Millet is a type of hardy, nutritious grass seed that has been cultivated by humans for thousands of years. It is highly adaptable, with a wealth of functions, providing food and sustenance for both livestock and humans. We say “it,” but actually millet is an umbrella term for at least 50 different varieties of this staple grain. They are drought resistant, have a rapid growth and harvest cycle, and tend to be gluten-free, so millets are experiencing a sort of renaissance among people with food allergies. But why are we going on about ancient agriculture? What does it have to do with scabs on cats?
It can be alarming to pet your cat and find her back suddenly peppered with scabs. This feline skin condition is known as miliary dermatitis, and it takes its name from scabrous sores that resemble millets. Like millet itself, this skin allergy affecting cats is not just one thing, but a symptomatic name that encompasses a range of potential allergens and reactions to them. Let’s look more closely at the possible reasons for these scabs to pop up on your cat’s back, neck, and tail.
Because cat skin allergies have so many possible causes and provocations, what we refer to as miliary dermatitis goes by a number of names. Ones you may have heard include the feline acne, feline eczema, along with the colorful and nonspecific “blotch,” the highly descriptive “scabby cat disease,” as well as flea allergy dermatitis. This last term describes the most common cause of scabs covering a cat’s back and the one that confounds most cat owners. More on that in a moment.
There are a wide variety of causes of miliary dermatitis in cats, external and internal, but they express themselves in the same ways and with the same set of symptoms. We’ve mentioned cat scabs, but these are only the most obvious and telling signs. Prior to the appearance of scabs, you may notice your cat begin a regimen of outrageously excessive self-grooming. Now, cats spend nearly half their waking life licking and cleaning themselves, so is there a distinction?
When dermatitis is involved, skin inflammation’s first yield is an itchy rash, which can be difficult to perceive, depending on the length of a cat’s coat. One sure symptom of miliary dermatitis is repeated attention to — licking, scratching, or biting — a specific and localized area. As the rash spreads, a cat may not only groom obsessively, but begin balding at those sites. Areas typically affected are the neck and the spot where the tail meets the trunk.
Scabs on cats at the back, neck, and the base of the tail, then, are not caused by the allergy itself, but by the cat’s singleminded focus on getting relief from the allergy. The more intently a cat scratches, licks, and bites at himself, and the longer the condition progresses, the more scabs will form. Scratching at scabs clears a path for further, secondary infections by usually harmless bacteria that live on cats.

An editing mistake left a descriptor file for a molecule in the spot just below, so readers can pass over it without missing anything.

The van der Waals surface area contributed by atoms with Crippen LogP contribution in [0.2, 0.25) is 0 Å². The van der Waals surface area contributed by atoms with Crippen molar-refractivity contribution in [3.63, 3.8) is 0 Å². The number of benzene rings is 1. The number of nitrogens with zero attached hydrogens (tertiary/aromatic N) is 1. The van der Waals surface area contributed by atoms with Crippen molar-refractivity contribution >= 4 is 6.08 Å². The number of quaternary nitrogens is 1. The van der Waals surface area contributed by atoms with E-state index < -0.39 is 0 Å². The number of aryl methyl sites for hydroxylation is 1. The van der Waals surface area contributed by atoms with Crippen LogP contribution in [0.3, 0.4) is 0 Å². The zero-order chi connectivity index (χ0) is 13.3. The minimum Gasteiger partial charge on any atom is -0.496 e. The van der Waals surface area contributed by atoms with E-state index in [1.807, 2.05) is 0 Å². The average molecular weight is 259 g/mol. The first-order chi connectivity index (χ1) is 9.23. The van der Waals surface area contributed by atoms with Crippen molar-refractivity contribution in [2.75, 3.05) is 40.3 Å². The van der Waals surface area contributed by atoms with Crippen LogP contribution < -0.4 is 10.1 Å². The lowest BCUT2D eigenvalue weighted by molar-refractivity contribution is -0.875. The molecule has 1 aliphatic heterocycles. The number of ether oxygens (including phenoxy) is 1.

Now, there are rashes and lesions present prior to the cat’s self-grooming traumas, and these arise from a number of possible agents. Things that can cause these allergic reactions and start the ball rolling toward scabs on cats:
By far, the most common cause of miliary dermatitis in cats and the scabs on cats that accompany the condition is the bite of a flea.
Since a huge number of domestic cats spend most of their time indoors, we can anticipate the cries of protest and alarm. How can a cat express allergic reactions to fleas if she has no fleas? If the home is regularly cleaned? If the cat is taking preventative medication or wears a flea collar? For cats with flea allergies, especially those with sensitive skin, or younger cats and kittens with still-developing immune systems, the distinction between having fleas and being bitten by a flea is inconsequential.
All cats, indoor cats in particular, are fastidious groomers. Their rigorous cleaning routines mean that even cats who encounter fleas occasionally will not necessarily have them crawling and bouncing all over her body. In other words, a cat does not need to “have fleas,” per se, to experience the ill effects of a bite. If a cat gets out of the house during the warmer parts of the year when fleas are in abundance, even a brief period of Caturday excitement can expose her to fleas.
For cats with sensitive skin, indoor cats with limited exposure to the natural world, or those whose homes are kept so immaculate that they don’t even wear flea collars, the saliva from a single flea bite is sufficient to provoke an allergic reaction. This condition, called flea bite hypersensitivity, is an increasingly common, if not the leading, cause of skin allergies among cats and dogs. It is also the first step toward the formation of millet-shaped scabs on cat backs, necks, and tails.
Diagnosing miliary dermatitis is fairly easy for a practiced veterinarian. The placement of the rash, lesions, or scabs — depending on how far advanced the problem is — gives a vet a clearer idea of the true source of the allergic reaction and a good start to a reliable method of treatment. Determining the precise source of your cat’s skin allergy is key.
For cats who already have sores from excessive grooming where flea bites are at fault, knowing that they have a flea allergy is no condemnation of you as a cat owner or your home cleanliness. Cortisone injections can help alleviate persistent itching, and, if necessary, antibiotics may be prescribed to treat existing wounds.
Going forward with knowledge of the cat’s allergy, preventative measures may be counseled by the vet. Indoor cats who like to venture outdoors may be cautioned against it, or regular use of anti-flea prophylactics may be recommended. Implementing prevention strategies might see you and your cat changing your normal routine, but being consistent with the new routine will ensure your cat doesn’t suffer from recurrent bouts of miliary dermatitis.